And that's why it's so satisfying that this Cubs rotation is finally working out. Once Cole Hamels gets back off the DL, which should be soon, we could be back at capacity. Until then, we have Alec Mills starting games, who's fine, but...he's no Cole Hamels. Meanwhile, the other four average 3.40 to 4.50 ERAs, Lester is 9-6 and doing his usual thing (sidenote: how come he doesn't have a stronger HOF case?), and Yu Darvish, who's already been leading the team in strikeouts, is finally starting to get his velocity together, finally notching his first win at Wrigley. I wish it hadn't taken this much time to get together, but...it's still there now.
Perhaps the one constant of this year's rotation has been the strength of Kyle Hendricks, after an insane appearance on May 3rd, throwing a 'Maddux' in 81 pitches and carrying that to a 1.145 WHIP, the lowest in the rotation. Hendricks is flirting with some major dominance this year, and despite occasional shakiness he's still a needed tool in Chicago, and he's definitely gonna have more great starts further down this stretch.
The Cubs currently have 1st place, but must fend it off from incoming scoundrels from St. Louis. Hopefully they can do so gracefully.
Coming Tonight: The Yankees have reportedly gained interest in this dangerous starter from Texas. Knowing what he's been up to lately, I'd be all for seeing him in pinstripes.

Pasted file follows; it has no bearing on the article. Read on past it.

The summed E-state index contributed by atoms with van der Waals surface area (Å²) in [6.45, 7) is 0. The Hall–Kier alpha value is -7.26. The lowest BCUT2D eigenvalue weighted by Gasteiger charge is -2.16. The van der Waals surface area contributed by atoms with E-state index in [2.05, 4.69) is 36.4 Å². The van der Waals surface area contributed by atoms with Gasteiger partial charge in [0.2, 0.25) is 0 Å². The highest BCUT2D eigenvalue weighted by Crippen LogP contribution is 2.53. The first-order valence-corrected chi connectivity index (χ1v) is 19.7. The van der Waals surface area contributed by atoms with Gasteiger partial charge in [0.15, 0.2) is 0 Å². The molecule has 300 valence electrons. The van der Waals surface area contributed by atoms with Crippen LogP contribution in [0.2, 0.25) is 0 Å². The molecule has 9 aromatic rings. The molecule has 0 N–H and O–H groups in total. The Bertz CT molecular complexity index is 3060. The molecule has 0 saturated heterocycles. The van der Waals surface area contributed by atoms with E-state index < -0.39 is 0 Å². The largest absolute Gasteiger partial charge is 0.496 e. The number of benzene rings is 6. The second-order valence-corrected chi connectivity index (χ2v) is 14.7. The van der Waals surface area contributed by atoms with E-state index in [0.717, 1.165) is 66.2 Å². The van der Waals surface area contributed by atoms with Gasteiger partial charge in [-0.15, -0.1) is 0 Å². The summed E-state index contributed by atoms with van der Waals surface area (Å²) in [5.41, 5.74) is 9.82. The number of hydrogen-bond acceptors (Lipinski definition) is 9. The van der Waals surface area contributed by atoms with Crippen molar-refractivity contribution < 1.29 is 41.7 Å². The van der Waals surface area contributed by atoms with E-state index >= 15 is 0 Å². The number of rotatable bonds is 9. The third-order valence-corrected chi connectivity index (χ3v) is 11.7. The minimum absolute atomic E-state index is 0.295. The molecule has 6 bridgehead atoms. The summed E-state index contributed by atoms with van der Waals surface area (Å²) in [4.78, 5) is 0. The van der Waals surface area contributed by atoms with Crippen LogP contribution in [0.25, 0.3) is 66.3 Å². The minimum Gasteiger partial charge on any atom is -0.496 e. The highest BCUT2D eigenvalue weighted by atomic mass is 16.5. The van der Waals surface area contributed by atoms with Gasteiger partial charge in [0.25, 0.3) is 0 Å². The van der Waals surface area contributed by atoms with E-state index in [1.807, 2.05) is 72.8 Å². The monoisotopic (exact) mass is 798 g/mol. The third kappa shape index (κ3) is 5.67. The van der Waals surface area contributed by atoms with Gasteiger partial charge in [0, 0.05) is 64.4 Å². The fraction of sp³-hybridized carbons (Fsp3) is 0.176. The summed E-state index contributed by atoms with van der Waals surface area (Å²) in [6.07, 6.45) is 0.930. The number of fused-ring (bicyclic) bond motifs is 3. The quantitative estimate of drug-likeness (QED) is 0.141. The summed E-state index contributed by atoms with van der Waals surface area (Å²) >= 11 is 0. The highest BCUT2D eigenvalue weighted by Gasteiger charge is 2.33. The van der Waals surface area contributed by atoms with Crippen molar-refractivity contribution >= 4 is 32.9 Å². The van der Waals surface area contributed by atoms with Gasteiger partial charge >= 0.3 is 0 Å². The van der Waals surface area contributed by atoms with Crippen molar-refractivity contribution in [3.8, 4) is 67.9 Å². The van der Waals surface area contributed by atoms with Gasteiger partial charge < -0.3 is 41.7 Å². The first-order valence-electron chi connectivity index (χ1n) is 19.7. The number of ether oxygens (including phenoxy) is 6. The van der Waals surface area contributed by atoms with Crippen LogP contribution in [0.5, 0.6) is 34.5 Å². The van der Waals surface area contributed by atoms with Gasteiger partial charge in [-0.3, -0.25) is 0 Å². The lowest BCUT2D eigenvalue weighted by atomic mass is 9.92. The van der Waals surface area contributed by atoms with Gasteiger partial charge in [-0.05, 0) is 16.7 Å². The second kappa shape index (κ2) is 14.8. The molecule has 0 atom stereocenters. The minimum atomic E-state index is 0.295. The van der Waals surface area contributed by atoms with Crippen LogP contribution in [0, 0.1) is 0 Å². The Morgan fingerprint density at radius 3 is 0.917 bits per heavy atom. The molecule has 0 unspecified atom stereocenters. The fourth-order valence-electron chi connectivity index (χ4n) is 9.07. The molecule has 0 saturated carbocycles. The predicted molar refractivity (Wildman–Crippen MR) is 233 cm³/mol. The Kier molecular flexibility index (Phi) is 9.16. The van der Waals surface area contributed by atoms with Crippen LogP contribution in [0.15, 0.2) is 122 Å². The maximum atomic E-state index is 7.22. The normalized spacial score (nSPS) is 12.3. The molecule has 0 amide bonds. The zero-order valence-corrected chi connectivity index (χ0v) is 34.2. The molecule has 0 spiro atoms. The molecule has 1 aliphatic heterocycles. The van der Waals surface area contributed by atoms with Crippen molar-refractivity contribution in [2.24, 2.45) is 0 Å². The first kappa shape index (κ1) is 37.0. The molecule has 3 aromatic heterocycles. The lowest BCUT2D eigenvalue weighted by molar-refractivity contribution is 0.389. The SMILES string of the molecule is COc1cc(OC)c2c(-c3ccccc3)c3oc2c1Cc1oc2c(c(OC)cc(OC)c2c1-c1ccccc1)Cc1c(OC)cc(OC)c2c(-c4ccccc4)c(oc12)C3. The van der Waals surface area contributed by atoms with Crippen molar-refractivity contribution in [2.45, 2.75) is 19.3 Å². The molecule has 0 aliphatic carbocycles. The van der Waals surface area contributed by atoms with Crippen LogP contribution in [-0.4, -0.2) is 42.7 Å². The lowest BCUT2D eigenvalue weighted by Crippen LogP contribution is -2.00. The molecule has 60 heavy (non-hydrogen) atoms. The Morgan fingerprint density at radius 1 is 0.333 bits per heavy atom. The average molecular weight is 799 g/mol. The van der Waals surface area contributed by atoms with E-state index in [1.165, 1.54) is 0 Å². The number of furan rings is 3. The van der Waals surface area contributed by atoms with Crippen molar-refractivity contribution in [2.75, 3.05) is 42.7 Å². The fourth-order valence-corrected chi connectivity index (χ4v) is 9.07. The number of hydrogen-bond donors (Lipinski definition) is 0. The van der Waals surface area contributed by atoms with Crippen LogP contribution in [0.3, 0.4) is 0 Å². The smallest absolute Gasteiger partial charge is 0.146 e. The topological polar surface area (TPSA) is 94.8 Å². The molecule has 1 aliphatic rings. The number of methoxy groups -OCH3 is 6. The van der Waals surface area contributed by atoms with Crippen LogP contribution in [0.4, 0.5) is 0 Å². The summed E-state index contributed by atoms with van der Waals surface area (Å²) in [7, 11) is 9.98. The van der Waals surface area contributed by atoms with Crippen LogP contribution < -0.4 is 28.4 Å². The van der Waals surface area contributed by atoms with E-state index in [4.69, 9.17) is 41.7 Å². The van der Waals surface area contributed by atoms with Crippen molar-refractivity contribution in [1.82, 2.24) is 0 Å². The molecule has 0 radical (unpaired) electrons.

Tuesday, July 23, 2019
Yeah. Had to.
Look, if the Nationals are gonna play the 'WE'RE THE BEST TEAM IN BASEBALL SINCE MID-MAY' schtick, then the Indians should do theirs: they've lost 8 games since June 14th. And they've been rolling like hell ever since.
I'm not exactly sure what made this team click after a few months of okayness. They're still without Kluber and Carrasco, and really all they've done is drop some loads like Leonys Martin in favor of rookies like Oscar Mercado. Plus, somehow, in the last month, Jose Ramirez has figured out how to hit for contact again, and is getting his average back up again. And while it's still very much the Santana and Lindor show, getting utility guys like Jordan Luplow and Mike Freeman into the mix is a solid idea.